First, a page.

UK businesses are under increased pressure from new Covid restrictions. And the economic news from Europe and the US isn’t great either. Are we heading for another stock market crash?
I don’t know what’ll happen next. But I do see some signs which suggest to me that a second crash is unlikely at the moment. I also believe that, for long-term investors, now’s a good time to be buying.
Where are we now?
The FTSE 100 is down by just over 20% this year as a result of March’s stock market crash. That’s left the index trading at around 5,900, a level last seen in early 2016.
You may remember 2016 was a pretty uncertain year too. It was the year of the Brexit referendum, after which the UK got a new prime minister. However, buying shares after the Brexit vote was generally a good move — the market rose steadily through 2017 and held onto most of its gains until the start of 2020.
What we need to know now is whether the FTSE 100 looks cheaper than it did back in 2016. In other words, has the earning power of the companies in the index improved over the last four years?
The FTSE looks cheaper to me
Digging back into the Financial Times archives tells me that, on 23 September 2016, the FTSE 100 was trading on a price/earnings ratio of 36, with a dividend yield of 3.6%. Dividend cover was just 0.76. In other words, the collective dividend payouts from FTSE 100 companies weren’t covered by their earnings.
These figures suggest profits were down at some of the big FTSE 100 companies in 2016. I suspect the main reason for this was the oil price crash in 2015/16, which caused profits to fall sharply at index heavyweights Shell and BP.
The oil market situation is similar today. But, according to FT data, the FTSE 100’s overall valuation has improved. The index now trades on 19 times earnings, with a dividend yield of 4.7% that’s covered 1.1 times by earnings.
I’m a stock market crash buyer
By nature, I’m a value investor and a contrarian. I’ve increased my share buying since the stock market crash in March, despite the uncertain outlook.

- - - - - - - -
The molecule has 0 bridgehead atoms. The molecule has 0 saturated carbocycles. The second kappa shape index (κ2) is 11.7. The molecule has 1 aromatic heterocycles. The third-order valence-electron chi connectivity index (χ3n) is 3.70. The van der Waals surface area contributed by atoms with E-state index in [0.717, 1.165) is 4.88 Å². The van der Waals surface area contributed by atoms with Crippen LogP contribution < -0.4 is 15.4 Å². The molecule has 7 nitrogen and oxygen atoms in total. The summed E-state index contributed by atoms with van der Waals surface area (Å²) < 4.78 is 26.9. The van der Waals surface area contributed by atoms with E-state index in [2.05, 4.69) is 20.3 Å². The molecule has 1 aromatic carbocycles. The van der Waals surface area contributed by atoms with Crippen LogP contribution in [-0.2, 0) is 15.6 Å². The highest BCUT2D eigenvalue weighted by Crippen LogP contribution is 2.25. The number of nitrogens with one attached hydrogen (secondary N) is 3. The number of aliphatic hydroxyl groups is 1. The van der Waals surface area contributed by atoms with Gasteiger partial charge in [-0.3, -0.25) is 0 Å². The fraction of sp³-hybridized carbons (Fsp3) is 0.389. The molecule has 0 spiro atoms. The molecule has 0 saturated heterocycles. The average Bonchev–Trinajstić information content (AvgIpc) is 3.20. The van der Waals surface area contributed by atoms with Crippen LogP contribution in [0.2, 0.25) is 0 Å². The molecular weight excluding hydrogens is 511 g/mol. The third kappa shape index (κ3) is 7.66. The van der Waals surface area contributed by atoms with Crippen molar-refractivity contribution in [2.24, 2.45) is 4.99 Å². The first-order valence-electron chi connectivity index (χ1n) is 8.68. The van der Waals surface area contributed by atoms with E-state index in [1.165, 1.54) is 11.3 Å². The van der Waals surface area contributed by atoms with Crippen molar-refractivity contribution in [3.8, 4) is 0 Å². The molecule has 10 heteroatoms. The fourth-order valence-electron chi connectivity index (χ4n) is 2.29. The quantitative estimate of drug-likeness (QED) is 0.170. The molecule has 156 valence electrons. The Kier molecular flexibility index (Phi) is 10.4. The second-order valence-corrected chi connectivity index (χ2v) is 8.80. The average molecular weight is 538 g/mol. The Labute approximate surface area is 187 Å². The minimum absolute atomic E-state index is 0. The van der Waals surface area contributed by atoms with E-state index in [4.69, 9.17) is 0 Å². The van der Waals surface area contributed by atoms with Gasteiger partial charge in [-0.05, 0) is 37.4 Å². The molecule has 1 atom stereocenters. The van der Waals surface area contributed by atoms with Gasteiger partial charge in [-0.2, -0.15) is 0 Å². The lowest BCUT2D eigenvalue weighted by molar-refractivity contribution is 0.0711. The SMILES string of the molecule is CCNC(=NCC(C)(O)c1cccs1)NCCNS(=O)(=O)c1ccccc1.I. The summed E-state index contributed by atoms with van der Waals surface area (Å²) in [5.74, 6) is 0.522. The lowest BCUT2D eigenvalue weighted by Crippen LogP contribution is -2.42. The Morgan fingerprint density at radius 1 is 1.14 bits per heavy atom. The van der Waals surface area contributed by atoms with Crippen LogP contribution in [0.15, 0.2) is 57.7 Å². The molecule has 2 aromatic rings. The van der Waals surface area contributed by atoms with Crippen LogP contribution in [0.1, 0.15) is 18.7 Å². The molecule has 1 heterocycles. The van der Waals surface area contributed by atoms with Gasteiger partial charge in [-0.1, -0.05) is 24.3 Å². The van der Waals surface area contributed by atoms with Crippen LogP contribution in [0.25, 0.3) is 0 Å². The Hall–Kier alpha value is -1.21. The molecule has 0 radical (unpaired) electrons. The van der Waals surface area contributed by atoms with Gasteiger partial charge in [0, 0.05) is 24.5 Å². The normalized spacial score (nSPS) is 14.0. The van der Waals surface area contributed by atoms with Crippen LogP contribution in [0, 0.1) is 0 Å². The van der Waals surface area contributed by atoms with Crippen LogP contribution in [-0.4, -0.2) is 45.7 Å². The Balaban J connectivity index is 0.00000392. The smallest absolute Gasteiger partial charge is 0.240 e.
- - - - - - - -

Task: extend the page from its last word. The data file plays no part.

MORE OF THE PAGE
My reasoning is fairly simple. Although the coronavirus pandemic has had a severe impact on our lives and most major global economies, it will eventually pass. I’m buying stocks I expect to hold for many years. So it makes sense for me to buy them at a time when the market is pricing in bad news.
As always, there’s a Warren Buffett quote that describes this situation perfectly. Back in 1979, the legendary US investor reminded us that “the future is never clear; you pay a very high price in the stock market for a cheery consensus.”
The outlook for the wider economy isn’t great right now. Some companies are in trouble. But, as recent company results show, some businesses are doing quite well. In a recent article I looked at three UK shares which I think are much too cheap at the moment.
This is why I’m not worrying about the next stock market crash. By waiting for something that might not happen, I’d be missing out on opportunities today. For me, that just doesn’t add up.
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Roland Head has no position in any of the shares mentioned. The Motley Fool UK has no position in any of the shares mentioned. Views expressed on the companies mentioned in this article are those of the writer and therefore may differ from the official recommendations we make in our subscription services such as Share Advisor, Hidden Winners and Pro. Here at The Motley Fool we believe that considering a diverse range of insights makes us better investors.